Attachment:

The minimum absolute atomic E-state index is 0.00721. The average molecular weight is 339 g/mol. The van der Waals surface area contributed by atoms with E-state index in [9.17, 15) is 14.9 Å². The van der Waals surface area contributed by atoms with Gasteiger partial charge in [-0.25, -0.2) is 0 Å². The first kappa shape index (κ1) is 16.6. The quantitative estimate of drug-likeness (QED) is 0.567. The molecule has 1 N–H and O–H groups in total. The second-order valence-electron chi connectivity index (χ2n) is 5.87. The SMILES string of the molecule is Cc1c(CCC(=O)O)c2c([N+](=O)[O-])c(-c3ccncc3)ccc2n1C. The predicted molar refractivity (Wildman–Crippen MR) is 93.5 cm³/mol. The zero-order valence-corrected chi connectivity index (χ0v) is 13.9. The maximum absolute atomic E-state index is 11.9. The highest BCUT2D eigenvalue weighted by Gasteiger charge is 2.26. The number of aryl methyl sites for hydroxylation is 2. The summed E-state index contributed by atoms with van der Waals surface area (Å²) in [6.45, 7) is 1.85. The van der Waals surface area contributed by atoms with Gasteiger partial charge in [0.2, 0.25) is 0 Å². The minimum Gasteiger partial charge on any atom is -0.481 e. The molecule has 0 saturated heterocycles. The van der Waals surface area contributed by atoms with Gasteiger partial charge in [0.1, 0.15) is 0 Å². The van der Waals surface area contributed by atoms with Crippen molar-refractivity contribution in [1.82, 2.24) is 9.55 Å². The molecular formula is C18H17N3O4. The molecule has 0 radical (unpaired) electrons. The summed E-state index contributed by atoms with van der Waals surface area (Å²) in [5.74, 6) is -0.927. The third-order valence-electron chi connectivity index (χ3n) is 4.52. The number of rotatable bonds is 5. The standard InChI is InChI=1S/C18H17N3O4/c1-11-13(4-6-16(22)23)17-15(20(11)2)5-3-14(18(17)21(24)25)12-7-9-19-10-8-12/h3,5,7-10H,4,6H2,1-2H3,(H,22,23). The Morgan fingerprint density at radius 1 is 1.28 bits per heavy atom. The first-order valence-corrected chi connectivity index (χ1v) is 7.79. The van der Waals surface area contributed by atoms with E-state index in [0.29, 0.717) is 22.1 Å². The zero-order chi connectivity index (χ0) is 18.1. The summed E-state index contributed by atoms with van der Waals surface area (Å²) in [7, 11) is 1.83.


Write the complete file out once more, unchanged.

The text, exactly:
The minimum absolute atomic E-state index is 0.00721. The average molecular weight is 339 g/mol. The van der Waals surface area contributed by atoms with E-state index in [9.17, 15) is 14.9 Å². The van der Waals surface area contributed by atoms with Gasteiger partial charge in [-0.25, -0.2) is 0 Å². The first kappa shape index (κ1) is 16.6. The quantitative estimate of drug-likeness (QED) is 0.567. The molecule has 1 N–H and O–H groups in total. The second-order valence-electron chi connectivity index (χ2n) is 5.87. The SMILES string of the molecule is Cc1c(CCC(=O)O)c2c([N+](=O)[O-])c(-c3ccncc3)ccc2n1C. The predicted molar refractivity (Wildman–Crippen MR) is 93.5 cm³/mol. The zero-order valence-corrected chi connectivity index (χ0v) is 13.9. The maximum absolute atomic E-state index is 11.9. The highest BCUT2D eigenvalue weighted by Gasteiger charge is 2.26. The number of aryl methyl sites for hydroxylation is 2. The summed E-state index contributed by atoms with van der Waals surface area (Å²) in [6.45, 7) is 1.85. The van der Waals surface area contributed by atoms with Gasteiger partial charge in [0.2, 0.25) is 0 Å². The minimum Gasteiger partial charge on any atom is -0.481 e. The molecule has 0 saturated heterocycles. The van der Waals surface area contributed by atoms with Gasteiger partial charge in [0.1, 0.15) is 0 Å². The van der Waals surface area contributed by atoms with Crippen molar-refractivity contribution in [1.82, 2.24) is 9.55 Å². The molecular formula is C18H17N3O4. The molecule has 0 radical (unpaired) electrons. The summed E-state index contributed by atoms with van der Waals surface area (Å²) in [5.74, 6) is -0.927. The third-order valence-electron chi connectivity index (χ3n) is 4.52. The number of rotatable bonds is 5. The standard InChI is InChI=1S/C18H17N3O4/c1-11-13(4-6-16(22)23)17-15(20(11)2)5-3-14(18(17)21(24)25)12-7-9-19-10-8-12/h3,5,7-10H,4,6H2,1-2H3,(H,22,23). The Morgan fingerprint density at radius 1 is 1.28 bits per heavy atom. The first-order valence-corrected chi connectivity index (χ1v) is 7.79. The van der Waals surface area contributed by atoms with E-state index in [0.29, 0.717) is 22.1 Å². The zero-order chi connectivity index (χ0) is 18.1. The summed E-state index contributed by atoms with van der Waals surface area (Å²) in [7, 11) is 1.83.